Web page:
Mark Catesby's New World- page 2 | Arts & Culture | Smithsonian
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Mark Catesby's Blue Jay. (Smithsonian Institute Libraries)

Mark Catesby's New World

The artist sketched American wildlife for Europe's high society, educating them on the creatures living among the unexplored lands

smithsonian.com

Adding an element of poignancy to Catesby's story is the fact that several of the species he depicted (the parrot of Carolina, the largest white-billed woodpecker and the greater prairie chicken) are now extinct and others (the hooping crane, flying squirrel and wood pelican) are endangered.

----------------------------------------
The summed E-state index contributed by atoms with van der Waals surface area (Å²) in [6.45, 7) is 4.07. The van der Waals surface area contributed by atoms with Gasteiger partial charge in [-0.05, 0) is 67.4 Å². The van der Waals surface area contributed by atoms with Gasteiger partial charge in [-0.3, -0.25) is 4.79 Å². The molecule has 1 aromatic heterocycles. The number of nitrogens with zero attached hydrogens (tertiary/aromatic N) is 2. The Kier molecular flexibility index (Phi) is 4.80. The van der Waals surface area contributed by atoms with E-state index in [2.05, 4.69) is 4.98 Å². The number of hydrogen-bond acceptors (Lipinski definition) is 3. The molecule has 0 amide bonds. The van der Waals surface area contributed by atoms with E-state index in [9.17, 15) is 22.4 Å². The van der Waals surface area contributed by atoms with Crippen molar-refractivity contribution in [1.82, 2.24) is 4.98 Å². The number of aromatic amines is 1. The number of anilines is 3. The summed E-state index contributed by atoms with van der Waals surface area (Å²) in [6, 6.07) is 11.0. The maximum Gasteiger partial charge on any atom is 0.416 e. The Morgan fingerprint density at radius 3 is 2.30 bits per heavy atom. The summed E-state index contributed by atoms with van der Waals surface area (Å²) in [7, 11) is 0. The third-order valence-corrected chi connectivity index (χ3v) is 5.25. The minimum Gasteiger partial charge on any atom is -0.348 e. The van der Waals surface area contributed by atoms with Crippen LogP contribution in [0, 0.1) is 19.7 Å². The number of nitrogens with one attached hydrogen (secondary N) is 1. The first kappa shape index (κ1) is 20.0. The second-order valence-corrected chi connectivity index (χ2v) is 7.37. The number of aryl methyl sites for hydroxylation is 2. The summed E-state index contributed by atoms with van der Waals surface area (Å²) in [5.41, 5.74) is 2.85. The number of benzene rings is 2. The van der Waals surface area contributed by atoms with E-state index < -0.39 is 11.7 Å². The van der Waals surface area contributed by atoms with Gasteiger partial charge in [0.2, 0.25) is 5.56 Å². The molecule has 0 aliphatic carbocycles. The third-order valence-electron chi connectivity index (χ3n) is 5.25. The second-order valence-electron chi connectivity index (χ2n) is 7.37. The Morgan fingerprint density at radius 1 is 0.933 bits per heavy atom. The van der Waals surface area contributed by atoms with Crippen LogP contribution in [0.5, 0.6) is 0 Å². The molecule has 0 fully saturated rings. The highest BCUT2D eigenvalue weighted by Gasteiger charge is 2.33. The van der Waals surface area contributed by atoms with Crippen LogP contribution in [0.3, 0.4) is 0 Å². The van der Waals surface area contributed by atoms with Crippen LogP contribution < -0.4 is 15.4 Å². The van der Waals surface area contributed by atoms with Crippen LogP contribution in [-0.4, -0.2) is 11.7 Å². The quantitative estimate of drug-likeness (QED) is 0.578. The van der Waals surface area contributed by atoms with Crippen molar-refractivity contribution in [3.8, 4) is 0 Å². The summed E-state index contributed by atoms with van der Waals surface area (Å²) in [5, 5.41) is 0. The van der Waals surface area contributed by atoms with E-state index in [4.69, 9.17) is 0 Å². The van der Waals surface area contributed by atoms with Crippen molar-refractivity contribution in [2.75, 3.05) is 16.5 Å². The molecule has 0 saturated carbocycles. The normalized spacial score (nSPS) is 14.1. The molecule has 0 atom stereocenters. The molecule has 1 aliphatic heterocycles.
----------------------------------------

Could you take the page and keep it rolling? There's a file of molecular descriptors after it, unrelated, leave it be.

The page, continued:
"We must look closely at how well 18th-century Colonial naturalists in the trans-Atlantic world understood that the project of empire was setting into motion new patterns of organic interaction, since it involved not only the movement of people, but other living organisms from across the globe," says Catesby scholar Meyers. "Catesby understood that radically new organic relationships were being established that would remake this New World in highly significant ways."

Surely there's a lesson to be learned in his passion.

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